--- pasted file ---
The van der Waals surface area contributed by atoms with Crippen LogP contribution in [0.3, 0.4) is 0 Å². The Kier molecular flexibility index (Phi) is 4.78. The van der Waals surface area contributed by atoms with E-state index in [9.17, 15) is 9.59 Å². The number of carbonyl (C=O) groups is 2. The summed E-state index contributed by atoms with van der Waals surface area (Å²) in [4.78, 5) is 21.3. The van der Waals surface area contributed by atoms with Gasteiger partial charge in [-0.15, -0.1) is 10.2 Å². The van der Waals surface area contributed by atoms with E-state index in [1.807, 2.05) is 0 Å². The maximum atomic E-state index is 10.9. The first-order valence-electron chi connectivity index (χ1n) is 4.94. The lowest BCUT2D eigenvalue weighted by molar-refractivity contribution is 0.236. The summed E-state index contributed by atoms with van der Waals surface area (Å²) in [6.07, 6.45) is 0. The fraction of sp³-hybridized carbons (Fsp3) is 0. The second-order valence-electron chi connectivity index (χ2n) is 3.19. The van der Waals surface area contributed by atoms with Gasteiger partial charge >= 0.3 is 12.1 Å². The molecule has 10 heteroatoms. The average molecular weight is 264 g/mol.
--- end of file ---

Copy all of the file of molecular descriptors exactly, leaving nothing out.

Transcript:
The van der Waals surface area contributed by atoms with Crippen LogP contribution in [0.3, 0.4) is 0 Å². The Kier molecular flexibility index (Phi) is 4.78. The van der Waals surface area contributed by atoms with E-state index in [9.17, 15) is 9.59 Å². The number of carbonyl (C=O) groups is 2. The summed E-state index contributed by atoms with van der Waals surface area (Å²) in [4.78, 5) is 21.3. The van der Waals surface area contributed by atoms with Gasteiger partial charge in [-0.15, -0.1) is 10.2 Å². The van der Waals surface area contributed by atoms with E-state index in [1.807, 2.05) is 0 Å². The maximum atomic E-state index is 10.9. The first-order valence-electron chi connectivity index (χ1n) is 4.94. The lowest BCUT2D eigenvalue weighted by molar-refractivity contribution is 0.236. The summed E-state index contributed by atoms with van der Waals surface area (Å²) in [6.07, 6.45) is 0. The fraction of sp³-hybridized carbons (Fsp3) is 0. The second-order valence-electron chi connectivity index (χ2n) is 3.19. The van der Waals surface area contributed by atoms with Gasteiger partial charge >= 0.3 is 12.1 Å². The molecule has 10 heteroatoms. The average molecular weight is 264 g/mol.